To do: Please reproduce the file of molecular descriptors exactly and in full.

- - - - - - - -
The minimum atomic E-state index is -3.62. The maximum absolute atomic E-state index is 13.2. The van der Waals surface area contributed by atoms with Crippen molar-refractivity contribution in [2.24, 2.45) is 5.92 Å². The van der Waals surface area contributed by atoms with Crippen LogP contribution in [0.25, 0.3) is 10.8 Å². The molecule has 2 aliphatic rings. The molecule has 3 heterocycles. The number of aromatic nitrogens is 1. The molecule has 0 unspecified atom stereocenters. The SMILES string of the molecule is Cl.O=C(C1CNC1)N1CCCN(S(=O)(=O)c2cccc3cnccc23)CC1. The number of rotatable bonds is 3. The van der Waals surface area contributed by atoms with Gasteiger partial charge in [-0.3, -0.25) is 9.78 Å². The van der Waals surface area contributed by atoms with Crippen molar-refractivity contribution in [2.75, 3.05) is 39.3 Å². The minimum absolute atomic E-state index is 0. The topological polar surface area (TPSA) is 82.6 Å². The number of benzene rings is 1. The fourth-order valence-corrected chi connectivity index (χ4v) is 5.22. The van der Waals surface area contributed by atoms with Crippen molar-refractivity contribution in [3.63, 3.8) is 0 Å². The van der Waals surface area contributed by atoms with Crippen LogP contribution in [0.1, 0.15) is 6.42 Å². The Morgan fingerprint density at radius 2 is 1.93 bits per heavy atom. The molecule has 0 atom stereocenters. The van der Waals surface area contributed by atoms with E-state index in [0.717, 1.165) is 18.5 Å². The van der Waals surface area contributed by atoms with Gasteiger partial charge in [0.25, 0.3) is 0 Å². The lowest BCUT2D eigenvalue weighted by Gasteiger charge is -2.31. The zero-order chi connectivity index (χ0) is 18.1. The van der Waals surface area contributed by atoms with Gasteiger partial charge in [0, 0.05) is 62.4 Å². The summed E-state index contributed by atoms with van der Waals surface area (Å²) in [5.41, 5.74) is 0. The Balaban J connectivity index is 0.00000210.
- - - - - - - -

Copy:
The minimum atomic E-state index is -3.62. The maximum absolute atomic E-state index is 13.2. The van der Waals surface area contributed by atoms with Crippen molar-refractivity contribution in [2.24, 2.45) is 5.92 Å². The van der Waals surface area contributed by atoms with Crippen LogP contribution in [0.25, 0.3) is 10.8 Å². The molecule has 2 aliphatic rings. The molecule has 3 heterocycles. The number of aromatic nitrogens is 1. The molecule has 0 unspecified atom stereocenters. The SMILES string of the molecule is Cl.O=C(C1CNC1)N1CCCN(S(=O)(=O)c2cccc3cnccc23)CC1. The number of rotatable bonds is 3. The van der Waals surface area contributed by atoms with Gasteiger partial charge in [-0.3, -0.25) is 9.78 Å². The van der Waals surface area contributed by atoms with Crippen molar-refractivity contribution in [2.75, 3.05) is 39.3 Å². The minimum absolute atomic E-state index is 0. The topological polar surface area (TPSA) is 82.6 Å². The number of benzene rings is 1. The fourth-order valence-corrected chi connectivity index (χ4v) is 5.22. The van der Waals surface area contributed by atoms with Crippen molar-refractivity contribution in [3.63, 3.8) is 0 Å². The van der Waals surface area contributed by atoms with Crippen LogP contribution in [0.1, 0.15) is 6.42 Å². The Morgan fingerprint density at radius 2 is 1.93 bits per heavy atom. The molecule has 0 atom stereocenters. The van der Waals surface area contributed by atoms with E-state index in [0.717, 1.165) is 18.5 Å². The van der Waals surface area contributed by atoms with Gasteiger partial charge in [0.25, 0.3) is 0 Å². The lowest BCUT2D eigenvalue weighted by Gasteiger charge is -2.31. The zero-order chi connectivity index (χ0) is 18.1. The van der Waals surface area contributed by atoms with Gasteiger partial charge in [0, 0.05) is 62.4 Å². The summed E-state index contributed by atoms with van der Waals surface area (Å²) in [5.41, 5.74) is 0. The Balaban J connectivity index is 0.00000210.